The first magnetic means in the arrangement illustrated in FIG. 5 is composed of a first pair of bar magnets 14 and 16 which have been positioned substantially parallel to the y axis and spaced on opposite sides of the stability plane y,z extending as above indicated in the y and z directions and indicated by dot dash lines in FIG. 5 i.e. spaced in the x direction and symmetric relative to the stabilization plane y,z. In this case the two magnets 14 and 16 are essentially the same and have essentially the same strength. The spacing Dx between the magnets 14 and 16 is bisected by the plane y,z. The length of these magnets 14 and 16 in the y direction and their extension on opposite sides of the stabilization point 12 are sufficiently to appear almost infinitely long relative to the magnetic region schematically indicated by the dash line 13 around the element 10. The element 10 is suspended with the magnetic center of the magnetic region 13 of the element 10 substantially positioned at the stable suspension point 12.
The polarity of the magnets 14 and 16 is arranged so that the magnetic poles of the magnets face in the z direction. In the illustrated arrangement the north pole has been directed upward, the south pole downward as indicated by the letters N and S on these magnets 14 and 16.
The levitated magnetic element 10 has its magnetic poles also arranged facing in the z directions but is positioned with its magnetic poles arranged in opposition to those of magnets 14 and 16 so that in the illustrated arrangement the upwardly facing pole is a north pole (N) and a downwardly facing pole is a south pole (S), i.e. opposite poles are closer to each other between the magnetic element 10 and the magnets 14 and 16 of the first magnetic means.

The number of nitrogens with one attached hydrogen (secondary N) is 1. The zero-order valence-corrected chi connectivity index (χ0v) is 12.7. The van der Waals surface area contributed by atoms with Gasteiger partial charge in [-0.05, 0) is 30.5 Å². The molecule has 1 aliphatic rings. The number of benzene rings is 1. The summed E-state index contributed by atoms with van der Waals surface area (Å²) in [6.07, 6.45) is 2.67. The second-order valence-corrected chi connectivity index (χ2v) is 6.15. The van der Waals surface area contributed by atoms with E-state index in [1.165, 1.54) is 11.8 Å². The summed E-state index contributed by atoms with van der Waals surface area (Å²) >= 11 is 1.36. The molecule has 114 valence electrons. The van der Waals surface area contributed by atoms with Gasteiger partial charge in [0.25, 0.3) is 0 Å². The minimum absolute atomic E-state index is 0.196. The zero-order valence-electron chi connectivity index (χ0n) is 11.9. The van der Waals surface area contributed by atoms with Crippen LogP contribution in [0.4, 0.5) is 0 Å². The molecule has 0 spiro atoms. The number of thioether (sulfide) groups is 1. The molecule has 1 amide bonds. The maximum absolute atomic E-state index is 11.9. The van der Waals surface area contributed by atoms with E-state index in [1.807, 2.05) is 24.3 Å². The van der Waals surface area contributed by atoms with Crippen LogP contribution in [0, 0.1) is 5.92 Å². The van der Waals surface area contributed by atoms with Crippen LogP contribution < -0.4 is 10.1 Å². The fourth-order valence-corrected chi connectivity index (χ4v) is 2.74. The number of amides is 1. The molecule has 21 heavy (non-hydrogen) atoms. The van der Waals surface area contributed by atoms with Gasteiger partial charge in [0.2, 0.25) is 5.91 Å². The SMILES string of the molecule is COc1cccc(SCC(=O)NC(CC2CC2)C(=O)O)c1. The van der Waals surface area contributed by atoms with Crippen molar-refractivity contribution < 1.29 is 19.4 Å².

These magnets 14 and 16 stabilize the element from movement in the z direction, while providing a destabilizing effect in the x direction, and a neutral effect in the y direction.
The second magnetic means is formed by a second pair of bar magnets 18 and 20 which in the illustrated arrangement are positioned below the magnets 14 and 16, i.e. spaced farther in the z direction from the point 12 than the magnets 14 and 16. These magnets 18 and 20 have their longitudinal axis substantially parallel to the x axis, i.e. substantially perpendicular to the axis of the magnets 14 and 16 and are arranged with their magnetic poles facing in the z direction but inverted relative to magnets 14, 16 and 10 so that in illustrated arrangement the south poles (S) of the magnets 18 and 20 face vertically upward and the north poles (N) downward.
The spacing between the two magnets 18 and 20 has been indicated by the distance Dy and assuming that the magnets 18 and 20 are of the same strength they will also be positioned symmetrical relative to the axis z, i.e. will be equally spaced from the vertical axis z on which the point 12 is located.
These magnets 18 and 20 stabilize the element 10 from movement in the y direction while providing a destabilizing effect in the z direction, and a neutral effect in the x direction. It is therefore important that the magnetic forces applied to the element 10 by the magnets 18 and 20 be significantly less than the forces applied by the magnets 14 and 16 of the first magnetic means, so that stability in the z direction is not lost.
Thus the first and second magnet means formed by the magnets 14 and 16 and 18 and 20 respectively stabilize the element 10 from movement in the plane y, z while creating a destabilizing effect in the x direction.
Movement in the x direction must be overcome by a feedback control. In the illustrated arrangement the controllable force means is a controllable magnet formed by a split coil 22 having a first coil section 24 and second coil section 26, axially spaced to form a gap g therebetween, the gap having a substantially constant width G measured in the x direction, the gap g being centered on and parallel to the plane y, z in which the point 12 is located.
The coil sections 24 and 26 are each formed by a core 28 with windings in series and wound there around in the same direction, the windings being contained in the coil section 30 surrounding each of the cores 28 as will be described hereinbelow.